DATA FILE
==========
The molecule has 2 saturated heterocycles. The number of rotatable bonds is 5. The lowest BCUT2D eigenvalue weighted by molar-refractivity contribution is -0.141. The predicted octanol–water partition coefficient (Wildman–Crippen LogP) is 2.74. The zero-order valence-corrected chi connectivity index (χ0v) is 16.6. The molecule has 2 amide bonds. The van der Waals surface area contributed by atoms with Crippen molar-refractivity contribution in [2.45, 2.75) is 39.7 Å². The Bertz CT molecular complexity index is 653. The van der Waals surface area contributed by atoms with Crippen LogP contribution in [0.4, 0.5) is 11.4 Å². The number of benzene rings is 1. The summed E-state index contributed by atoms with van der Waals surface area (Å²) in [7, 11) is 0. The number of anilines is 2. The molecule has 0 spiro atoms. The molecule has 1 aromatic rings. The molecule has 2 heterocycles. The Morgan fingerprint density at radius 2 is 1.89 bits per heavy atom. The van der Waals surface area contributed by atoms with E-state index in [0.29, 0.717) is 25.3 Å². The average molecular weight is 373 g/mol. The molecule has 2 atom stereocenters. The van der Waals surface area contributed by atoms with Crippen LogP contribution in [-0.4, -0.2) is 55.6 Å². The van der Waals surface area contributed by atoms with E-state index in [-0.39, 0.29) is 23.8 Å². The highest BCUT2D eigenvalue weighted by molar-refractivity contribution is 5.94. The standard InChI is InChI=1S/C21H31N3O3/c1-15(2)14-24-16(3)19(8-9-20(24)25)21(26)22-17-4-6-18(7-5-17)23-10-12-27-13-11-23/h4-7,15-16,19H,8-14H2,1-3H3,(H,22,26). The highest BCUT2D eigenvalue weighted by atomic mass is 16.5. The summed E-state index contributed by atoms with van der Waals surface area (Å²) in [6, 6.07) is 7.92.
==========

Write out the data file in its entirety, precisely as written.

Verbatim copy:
The molecule has 2 saturated heterocycles. The number of rotatable bonds is 5. The lowest BCUT2D eigenvalue weighted by molar-refractivity contribution is -0.141. The predicted octanol–water partition coefficient (Wildman–Crippen LogP) is 2.74. The zero-order valence-corrected chi connectivity index (χ0v) is 16.6. The molecule has 2 amide bonds. The van der Waals surface area contributed by atoms with Crippen molar-refractivity contribution in [2.45, 2.75) is 39.7 Å². The Bertz CT molecular complexity index is 653. The van der Waals surface area contributed by atoms with Crippen LogP contribution in [0.4, 0.5) is 11.4 Å². The number of benzene rings is 1. The summed E-state index contributed by atoms with van der Waals surface area (Å²) in [7, 11) is 0. The number of anilines is 2. The molecule has 0 spiro atoms. The molecule has 1 aromatic rings. The molecule has 2 heterocycles. The Morgan fingerprint density at radius 2 is 1.89 bits per heavy atom. The van der Waals surface area contributed by atoms with E-state index in [0.29, 0.717) is 25.3 Å². The average molecular weight is 373 g/mol. The molecule has 2 atom stereocenters. The van der Waals surface area contributed by atoms with Crippen LogP contribution in [-0.4, -0.2) is 55.6 Å². The van der Waals surface area contributed by atoms with E-state index in [-0.39, 0.29) is 23.8 Å². The highest BCUT2D eigenvalue weighted by molar-refractivity contribution is 5.94. The standard InChI is InChI=1S/C21H31N3O3/c1-15(2)14-24-16(3)19(8-9-20(24)25)21(26)22-17-4-6-18(7-5-17)23-10-12-27-13-11-23/h4-7,15-16,19H,8-14H2,1-3H3,(H,22,26). The highest BCUT2D eigenvalue weighted by atomic mass is 16.5. The summed E-state index contributed by atoms with van der Waals surface area (Å²) in [6, 6.07) is 7.92.